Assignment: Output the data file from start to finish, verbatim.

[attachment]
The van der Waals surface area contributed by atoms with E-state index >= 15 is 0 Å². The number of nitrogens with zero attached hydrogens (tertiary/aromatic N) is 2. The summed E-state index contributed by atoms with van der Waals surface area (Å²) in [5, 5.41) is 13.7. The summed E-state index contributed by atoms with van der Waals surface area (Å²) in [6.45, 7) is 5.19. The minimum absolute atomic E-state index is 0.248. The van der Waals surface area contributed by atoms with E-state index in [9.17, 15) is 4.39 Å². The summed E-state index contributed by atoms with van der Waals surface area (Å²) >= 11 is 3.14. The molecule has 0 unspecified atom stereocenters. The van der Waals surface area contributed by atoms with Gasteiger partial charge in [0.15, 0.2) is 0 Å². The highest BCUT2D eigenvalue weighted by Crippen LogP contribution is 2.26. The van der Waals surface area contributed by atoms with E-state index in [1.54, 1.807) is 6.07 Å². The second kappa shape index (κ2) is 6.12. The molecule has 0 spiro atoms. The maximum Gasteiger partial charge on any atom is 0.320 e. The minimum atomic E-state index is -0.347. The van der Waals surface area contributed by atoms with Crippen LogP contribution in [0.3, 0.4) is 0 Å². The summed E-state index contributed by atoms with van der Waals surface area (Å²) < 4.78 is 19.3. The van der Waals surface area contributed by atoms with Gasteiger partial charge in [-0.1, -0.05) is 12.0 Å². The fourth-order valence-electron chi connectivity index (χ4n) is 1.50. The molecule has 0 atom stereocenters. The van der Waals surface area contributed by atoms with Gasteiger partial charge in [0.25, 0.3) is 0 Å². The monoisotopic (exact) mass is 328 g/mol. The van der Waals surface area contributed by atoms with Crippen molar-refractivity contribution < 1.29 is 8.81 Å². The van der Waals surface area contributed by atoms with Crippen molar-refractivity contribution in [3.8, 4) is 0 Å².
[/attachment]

The van der Waals surface area contributed by atoms with E-state index >= 15 is 0 Å². The number of nitrogens with zero attached hydrogens (tertiary/aromatic N) is 2. The summed E-state index contributed by atoms with van der Waals surface area (Å²) in [5, 5.41) is 13.7. The summed E-state index contributed by atoms with van der Waals surface area (Å²) in [6.45, 7) is 5.19. The minimum absolute atomic E-state index is 0.248. The van der Waals surface area contributed by atoms with E-state index in [9.17, 15) is 4.39 Å². The summed E-state index contributed by atoms with van der Waals surface area (Å²) >= 11 is 3.14. The molecule has 0 unspecified atom stereocenters. The van der Waals surface area contributed by atoms with Gasteiger partial charge in [0.15, 0.2) is 0 Å². The highest BCUT2D eigenvalue weighted by Crippen LogP contribution is 2.26. The van der Waals surface area contributed by atoms with E-state index in [1.54, 1.807) is 6.07 Å². The second kappa shape index (κ2) is 6.12. The molecule has 0 spiro atoms. The maximum Gasteiger partial charge on any atom is 0.320 e. The minimum atomic E-state index is -0.347. The van der Waals surface area contributed by atoms with Crippen LogP contribution in [0.3, 0.4) is 0 Å². The summed E-state index contributed by atoms with van der Waals surface area (Å²) < 4.78 is 19.3. The van der Waals surface area contributed by atoms with Gasteiger partial charge in [-0.1, -0.05) is 12.0 Å². The fourth-order valence-electron chi connectivity index (χ4n) is 1.50. The molecule has 0 atom stereocenters. The van der Waals surface area contributed by atoms with Gasteiger partial charge in [0.25, 0.3) is 0 Å². The monoisotopic (exact) mass is 328 g/mol. The van der Waals surface area contributed by atoms with Crippen molar-refractivity contribution < 1.29 is 8.81 Å². The van der Waals surface area contributed by atoms with Crippen molar-refractivity contribution in [3.8, 4) is 0 Å².